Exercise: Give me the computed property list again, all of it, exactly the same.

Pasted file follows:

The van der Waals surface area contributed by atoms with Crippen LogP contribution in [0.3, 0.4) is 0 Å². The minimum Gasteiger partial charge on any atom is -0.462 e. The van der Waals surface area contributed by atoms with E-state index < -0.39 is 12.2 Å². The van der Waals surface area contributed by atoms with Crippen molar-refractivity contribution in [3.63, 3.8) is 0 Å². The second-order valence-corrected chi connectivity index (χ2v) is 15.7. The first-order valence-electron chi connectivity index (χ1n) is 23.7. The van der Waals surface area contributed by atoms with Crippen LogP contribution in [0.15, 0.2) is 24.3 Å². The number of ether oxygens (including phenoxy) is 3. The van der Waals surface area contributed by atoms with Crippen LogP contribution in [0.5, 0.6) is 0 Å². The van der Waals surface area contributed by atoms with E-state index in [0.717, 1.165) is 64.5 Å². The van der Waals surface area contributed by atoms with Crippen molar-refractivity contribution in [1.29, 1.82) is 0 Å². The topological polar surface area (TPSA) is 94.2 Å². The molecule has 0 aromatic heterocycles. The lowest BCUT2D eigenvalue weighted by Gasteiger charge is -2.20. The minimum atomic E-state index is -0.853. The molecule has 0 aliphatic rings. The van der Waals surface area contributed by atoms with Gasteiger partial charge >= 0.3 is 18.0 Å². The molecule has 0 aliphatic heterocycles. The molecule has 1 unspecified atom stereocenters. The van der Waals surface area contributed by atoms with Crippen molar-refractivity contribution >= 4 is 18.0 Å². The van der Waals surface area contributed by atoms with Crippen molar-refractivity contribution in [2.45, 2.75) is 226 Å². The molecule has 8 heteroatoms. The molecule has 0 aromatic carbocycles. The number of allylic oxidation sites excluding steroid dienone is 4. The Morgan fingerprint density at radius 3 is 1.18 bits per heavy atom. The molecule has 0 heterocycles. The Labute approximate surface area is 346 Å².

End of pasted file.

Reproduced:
The van der Waals surface area contributed by atoms with Crippen LogP contribution in [0.3, 0.4) is 0 Å². The minimum Gasteiger partial charge on any atom is -0.462 e. The van der Waals surface area contributed by atoms with E-state index < -0.39 is 12.2 Å². The van der Waals surface area contributed by atoms with Crippen molar-refractivity contribution in [3.63, 3.8) is 0 Å². The second-order valence-corrected chi connectivity index (χ2v) is 15.7. The first-order valence-electron chi connectivity index (χ1n) is 23.7. The van der Waals surface area contributed by atoms with Crippen LogP contribution in [0.15, 0.2) is 24.3 Å². The number of ether oxygens (including phenoxy) is 3. The van der Waals surface area contributed by atoms with Crippen LogP contribution in [0.5, 0.6) is 0 Å². The van der Waals surface area contributed by atoms with E-state index in [0.717, 1.165) is 64.5 Å². The van der Waals surface area contributed by atoms with Crippen molar-refractivity contribution in [1.29, 1.82) is 0 Å². The topological polar surface area (TPSA) is 94.2 Å². The molecule has 0 aromatic heterocycles. The lowest BCUT2D eigenvalue weighted by Gasteiger charge is -2.20. The minimum atomic E-state index is -0.853. The molecule has 0 aliphatic rings. The van der Waals surface area contributed by atoms with Gasteiger partial charge >= 0.3 is 18.0 Å². The molecule has 0 aliphatic heterocycles. The molecule has 1 unspecified atom stereocenters. The van der Waals surface area contributed by atoms with Crippen molar-refractivity contribution >= 4 is 18.0 Å². The van der Waals surface area contributed by atoms with Crippen molar-refractivity contribution in [2.45, 2.75) is 226 Å². The molecule has 8 heteroatoms. The molecule has 0 aromatic carbocycles. The number of allylic oxidation sites excluding steroid dienone is 4. The Morgan fingerprint density at radius 3 is 1.18 bits per heavy atom. The molecule has 0 heterocycles. The Labute approximate surface area is 346 Å².